It is early evening in Mogadishu. Although the war-ravaged city is largely dark, there are well-lit structures that look like buildings on the ocean. These structures are in one line running from the south of the city towards the seaport. They are about 100 metres apart from each other.
"Those are huge ships waiting to dock at the seaport," Maj. Henry Obbo, the Ugandan Contingent spokesman, says. Just a year ago, this was impossible. There was no way such a big number of ships would sit like ducks on the open waters without being scared of attacks from the militant al Shabaab.
Peace is on the horizon across Somalia. Business opportunities are opening up across the country, which is why huge ships are coming in. "On average, we have 15 huge ships docking here every week," said Ugandan Contingent commander, Brig. Micheal Ondoga. But it is not only the seaport that is busy. Not far away from the seaport lies the international airport. "Flights have increased from just eight a day a year ago to over 20. Some of these include cargo planes that are bringing in goods," said Capt. Tabaro Kiconco, the commander in charge of security at the airport.
Business picking up
Business in Somalia is on the rebound and it is growing so fast that only those who are astute will benefit from it, according to economic analysts. "There are business opportunities all over the place, right from the construction industry, the steel and metal industry, the telecommunications sector, the transport industry and hotel sector," said Somali president Hassan Sheikh Muhamud. He added that the country welcomes everyone who wishes to be part of its reconstruction.
At the seaport, a businessman has set up several giant warehouses that will store goods offl oaded from the ships before they are transported elsewhere. "It is amazing that somebody can set up such a huge investment in a war zone, but that is the spirit of Somalia," says Muhamed Noor, who works at the seaport.
Booming construction industry
There is a boom in Mogadishu and it is not from exploding bombs. On the road from Mogadishu to Kismayu, the biggest activity now involves trucks carrying sand to the capital. At the seaport, a lot of the cargo coming in is construction materials. Reconstruction of Kismayo, Marka and other places captured by AMISOM will soon kick off. "There is a building coming up at every corner of a street," says city mayor Mohamed Nur Tarzan. The noise of hammers and chisels hitting and cutting away has replaced the crackle of sub-machine guns that characterised the city for most of the last 20 years.
The construction work has given thousands of youth employment as casual labourers. "We are paid $3 per day for helping out with the construction work. It is better than before," says Hassan Aman, a casual labourer at a site near the airport. This is good money given the fact that about 43% of the Somali population lives on less than a dollar a day.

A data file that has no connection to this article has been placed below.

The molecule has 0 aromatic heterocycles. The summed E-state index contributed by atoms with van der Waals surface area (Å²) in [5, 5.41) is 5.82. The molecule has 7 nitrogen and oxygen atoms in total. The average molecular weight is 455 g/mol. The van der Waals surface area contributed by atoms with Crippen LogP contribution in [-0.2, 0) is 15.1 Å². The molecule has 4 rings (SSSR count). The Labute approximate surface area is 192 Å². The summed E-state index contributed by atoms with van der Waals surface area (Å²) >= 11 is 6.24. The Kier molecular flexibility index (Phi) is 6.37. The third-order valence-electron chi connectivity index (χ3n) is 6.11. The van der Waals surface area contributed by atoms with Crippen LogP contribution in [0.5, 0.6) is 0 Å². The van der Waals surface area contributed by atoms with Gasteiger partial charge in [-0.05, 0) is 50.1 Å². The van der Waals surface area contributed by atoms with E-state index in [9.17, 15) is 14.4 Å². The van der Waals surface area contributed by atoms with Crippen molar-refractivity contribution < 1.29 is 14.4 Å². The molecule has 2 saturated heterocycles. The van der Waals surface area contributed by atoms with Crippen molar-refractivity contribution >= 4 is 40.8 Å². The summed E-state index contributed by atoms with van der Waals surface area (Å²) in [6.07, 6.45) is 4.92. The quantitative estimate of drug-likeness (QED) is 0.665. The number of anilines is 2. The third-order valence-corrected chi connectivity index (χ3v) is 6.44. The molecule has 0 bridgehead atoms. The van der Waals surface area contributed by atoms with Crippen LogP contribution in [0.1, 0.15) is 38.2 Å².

A missed opportunity But a close check at the steel and concrete materials shows that none are imported from Uganda. Instead, cement comes from as far as India, while iron sheets come from various Arab states and Kenya. There are several cement producers in Uganda such as Hima and Tororo Cement that should certainly explore this market.
Across the city, big shops and super markets have returned. There are traders walking briskly as they crack deal after deal. There are also restaurants that operate until deep into the night. It is clear that though battered by war, Somalis are highly entrepreneurial and risk takers.
One Nairobi-based Somali businessman gave the following explanation for the success of many Somali businesses. "I think you need to be a Somali to understand this. One thing that is unique about Somalis is the issue of trust. People will come to you, they will give you their money without signing a document and they will say, 'Here is my money, help me.' and five or six people will come together entirely due to trust. This is one of the main assets we have.
"If someone wants to open a shop somewhere, he will call his cousins in London, South Africa, Mogadishu or Mombasa, and they will contribute. They will enable him to open the shop, and he will do the same thing for others. Trust is the secret of the success of the Somalis. Somalis are amazingly energetic and dynamic. Because of the war, there was no central government or institutions to help people, so everyone had to do their own thing. You have to depend on yourself. Everybody has relatives who are suffering, so everyone feels responsible for doing things for other people. The war is one of the main reasons behind all this energy and entrepreneurial activity," he says.
There are money transfer joints, especially Daahabshil, across the city. It is through this outlet that Somalis in the diaspora have been sending money to relatives back home.
At the moment, the government is revitalising the Bank of Somalia, now housed in a small building near the old building that was bombed during the war. "The reactivation of the banks means that businessmen will now receive loans to run their businesses," says Hassan Ahmed Samata, a banker who has lived in Kenya for many years.
The telecommunication sector, dominated by three companies; Nation link, Hormund and Somafone, stayed alive even at the peak of the wars. This meant that as far as communication was concerned, there was no gap. "It is one of the cheapest telephone systems in this region if you are calling within," says an AMISOM soldier.
Businessmen are happy that unlike before when one had to hire guards to keep watch over their business in Mogadishu, the improved security means that huge expenses previously channeled to private guards are now invested back into the business. In addition to supplying fat, it is also a rich source of carotene, particularly B-carotene, the richest precursor of vitamin A. Red palm oil has the highest content.